NGO Highlights Continuing Problems in Ship Recycling in 2023

Singapore freight forwarders – Star Concord
01-Feb-2024

 

NGO Shipbreaking Platform is out with its annual report on the shipbreaking industry remaining highly critical of the industry for its continued reliance on the Southeast Asian yards which they contend have the lowest safety and environmental records. According to its analysts, 85 percent of the world’s ships sold for scrap in 2023 went to Bangladesh, India, or Pakistan, despite the regulations that require environmentally sound recycling.

While the overall rate of scrapping of ships has been down in the past few years and remained relatively flat year-over-year in 2023, the group highlights that the shipping industry is still avoiding regulations and finding ways to dispose of its ships without concern for safety and the environment. They repeated their calls for the EU and others to become more aggressive in their enforcement efforts.

“There is no possibility to take apart a ship on a beach in a way that is environmentally sustainable and safe for workers,” says Ingvild Jenssen – Executive Director and Founder of NGO Shipbreaking Platform. “Shipping companies are dodging their responsibility to make sure their toxic waste does not harm workers’ health and sensitive coastal environments.”

According to the NGO’s calculations, a total of 446 ocean-going ships and offshore platforms were scrapped in 2023. The vast majority, a total of 325, went to the three countries, with Bangladesh representing the largest amount with 170 vessels. India was a close second with 140 vessels. Turkey by comparison the NGO says received just 44 vessels while 49 vessels went to other parts of the world. 

China, they calculate was the largest exporter of vessels for recycling in 2023, despite the presence of state-of-the-art recycling facilities in country. They cite other countries including Hong Kong, the UAE, Thailand, Greece, Russia, and South Korea, as also sending ships to the beaches in Bangladesh and India.  Pakistan’s count fell to just 15 ships due to economic and political reasons but continues to be cited by the group because of its poor safety record.

“Environmental and labor laws that regulate ship recycling exist, but they are ignored and easily circumvented by shipowners,” writes NGO Shipbreaking in its annual report. They contend that audits for example in Turkey have shown that day-to-day practices do not comply with the standards required for EU approval. They contend that toxic waste regularly leaks into the water and that air pollution is far above international standards. Dangers range from explosions to falling steel plates, and toxic fumes.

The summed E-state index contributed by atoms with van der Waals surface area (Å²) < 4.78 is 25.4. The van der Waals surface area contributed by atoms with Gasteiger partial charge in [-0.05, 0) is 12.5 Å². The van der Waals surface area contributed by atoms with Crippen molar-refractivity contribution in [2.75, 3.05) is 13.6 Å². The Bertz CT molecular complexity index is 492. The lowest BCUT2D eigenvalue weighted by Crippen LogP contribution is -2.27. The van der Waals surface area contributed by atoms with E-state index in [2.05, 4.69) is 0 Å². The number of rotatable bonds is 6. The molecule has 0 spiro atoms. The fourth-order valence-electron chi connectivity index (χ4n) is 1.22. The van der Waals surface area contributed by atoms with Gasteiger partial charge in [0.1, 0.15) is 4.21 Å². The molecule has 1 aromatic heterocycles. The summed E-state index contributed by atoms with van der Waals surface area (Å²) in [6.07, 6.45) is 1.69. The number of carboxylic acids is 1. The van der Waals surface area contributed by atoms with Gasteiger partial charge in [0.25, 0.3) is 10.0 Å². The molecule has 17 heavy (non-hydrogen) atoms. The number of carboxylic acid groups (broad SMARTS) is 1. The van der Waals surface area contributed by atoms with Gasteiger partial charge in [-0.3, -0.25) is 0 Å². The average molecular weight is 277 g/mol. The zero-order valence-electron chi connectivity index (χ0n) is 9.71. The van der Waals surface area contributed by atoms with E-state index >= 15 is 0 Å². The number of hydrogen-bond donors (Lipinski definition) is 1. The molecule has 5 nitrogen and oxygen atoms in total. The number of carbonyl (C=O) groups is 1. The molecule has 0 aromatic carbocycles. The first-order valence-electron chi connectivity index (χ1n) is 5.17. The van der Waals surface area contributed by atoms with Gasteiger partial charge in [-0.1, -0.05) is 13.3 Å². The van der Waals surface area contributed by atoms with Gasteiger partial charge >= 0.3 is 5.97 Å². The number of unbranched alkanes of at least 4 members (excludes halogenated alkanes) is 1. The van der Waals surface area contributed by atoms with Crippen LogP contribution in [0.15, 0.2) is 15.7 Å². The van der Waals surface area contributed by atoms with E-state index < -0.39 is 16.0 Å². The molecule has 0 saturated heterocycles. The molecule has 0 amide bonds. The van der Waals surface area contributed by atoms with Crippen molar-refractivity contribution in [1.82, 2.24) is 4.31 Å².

Emphasizing the dangers, they calculate that at least six workers were killed in Chattogram, Bangladesh in 2023. Another 19 they reported were severely injured. Due to lax enforcement, they believe many accidents at the yards go unreported.

The group also contends that many of the leading shipowners in the world and especially in Europe still are sending vessels to the beaches in the three countries. They acknowledge that a lot of vessels go through cash buyers as the middlemen. 

They cite the continued use of cash buyers, calling attention to the fact that “Almost half of the ships beached in 2023 changed their original flag to a grey- or black-listed flag registry just weeks before hitting the beach. The flags of Cameroon, Comoros, Mongolia, Palau, St Kitts & Nevis, and Tanzania were particularly popular with cash buyers.”

NGO Shipbuilding specifically cites MSC Mediterranean Shipping Company contending the world’s largest container carrier has sent more than 100 ships for scrapping in the past decade. They report that MSC scrapped 14 of its oldest containerships in Alang, India in 2023. The group calls for MSC, which they highlighted banned the transport of illegal, toxic waste on its ships to illegal facilities to make the same commitment for its own fleet and stop sending ships to the beaches in the three leading countries.

They highlight that the number of vessels that will be dismantled is expected to surge in the coming years. They are calling on the EU as it reviews its legislation to include ownership and not just flags to increase the accountability for safe and environmentally sound ship recycling. 
 

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